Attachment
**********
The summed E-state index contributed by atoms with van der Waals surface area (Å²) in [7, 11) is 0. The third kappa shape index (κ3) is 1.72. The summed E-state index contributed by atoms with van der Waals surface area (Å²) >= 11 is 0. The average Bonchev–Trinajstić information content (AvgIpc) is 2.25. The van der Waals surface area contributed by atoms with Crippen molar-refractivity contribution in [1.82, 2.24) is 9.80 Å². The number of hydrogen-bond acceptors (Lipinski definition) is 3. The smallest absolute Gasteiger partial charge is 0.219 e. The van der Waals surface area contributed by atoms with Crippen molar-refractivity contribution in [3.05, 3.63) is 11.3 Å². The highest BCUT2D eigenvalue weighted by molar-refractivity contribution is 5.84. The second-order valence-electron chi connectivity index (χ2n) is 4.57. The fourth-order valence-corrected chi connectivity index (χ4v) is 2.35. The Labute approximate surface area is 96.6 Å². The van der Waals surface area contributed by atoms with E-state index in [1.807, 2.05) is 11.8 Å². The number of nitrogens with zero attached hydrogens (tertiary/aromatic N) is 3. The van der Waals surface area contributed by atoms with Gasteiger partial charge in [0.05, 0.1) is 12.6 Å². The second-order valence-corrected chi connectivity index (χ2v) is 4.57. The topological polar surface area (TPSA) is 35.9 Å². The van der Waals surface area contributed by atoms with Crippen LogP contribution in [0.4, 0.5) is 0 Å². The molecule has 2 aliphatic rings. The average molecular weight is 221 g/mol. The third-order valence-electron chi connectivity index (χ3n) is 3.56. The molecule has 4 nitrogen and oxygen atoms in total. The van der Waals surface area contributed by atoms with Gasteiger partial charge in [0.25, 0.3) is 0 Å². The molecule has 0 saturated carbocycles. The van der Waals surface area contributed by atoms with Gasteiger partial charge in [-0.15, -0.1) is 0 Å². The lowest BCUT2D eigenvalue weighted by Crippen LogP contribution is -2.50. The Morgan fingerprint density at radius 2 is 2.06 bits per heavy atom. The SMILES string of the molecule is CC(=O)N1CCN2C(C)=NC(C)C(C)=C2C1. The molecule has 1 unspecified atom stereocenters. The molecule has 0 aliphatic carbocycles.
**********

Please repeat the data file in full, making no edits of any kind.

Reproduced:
The summed E-state index contributed by atoms with van der Waals surface area (Å²) in [7, 11) is 0. The third kappa shape index (κ3) is 1.72. The summed E-state index contributed by atoms with van der Waals surface area (Å²) >= 11 is 0. The average Bonchev–Trinajstić information content (AvgIpc) is 2.25. The van der Waals surface area contributed by atoms with Crippen molar-refractivity contribution in [1.82, 2.24) is 9.80 Å². The number of hydrogen-bond acceptors (Lipinski definition) is 3. The smallest absolute Gasteiger partial charge is 0.219 e. The van der Waals surface area contributed by atoms with Crippen molar-refractivity contribution in [3.05, 3.63) is 11.3 Å². The highest BCUT2D eigenvalue weighted by molar-refractivity contribution is 5.84. The second-order valence-electron chi connectivity index (χ2n) is 4.57. The fourth-order valence-corrected chi connectivity index (χ4v) is 2.35. The Labute approximate surface area is 96.6 Å². The van der Waals surface area contributed by atoms with E-state index in [1.807, 2.05) is 11.8 Å². The number of nitrogens with zero attached hydrogens (tertiary/aromatic N) is 3. The van der Waals surface area contributed by atoms with Gasteiger partial charge in [0.05, 0.1) is 12.6 Å². The second-order valence-corrected chi connectivity index (χ2v) is 4.57. The topological polar surface area (TPSA) is 35.9 Å². The van der Waals surface area contributed by atoms with Crippen LogP contribution in [0.4, 0.5) is 0 Å². The molecule has 2 aliphatic rings. The average molecular weight is 221 g/mol. The third-order valence-electron chi connectivity index (χ3n) is 3.56. The molecule has 4 nitrogen and oxygen atoms in total. The van der Waals surface area contributed by atoms with Gasteiger partial charge in [0.25, 0.3) is 0 Å². The molecule has 0 saturated carbocycles. The van der Waals surface area contributed by atoms with Gasteiger partial charge in [-0.15, -0.1) is 0 Å². The lowest BCUT2D eigenvalue weighted by Crippen LogP contribution is -2.50. The Morgan fingerprint density at radius 2 is 2.06 bits per heavy atom. The SMILES string of the molecule is CC(=O)N1CCN2C(C)=NC(C)C(C)=C2C1. The molecule has 1 unspecified atom stereocenters. The molecule has 0 aliphatic carbocycles.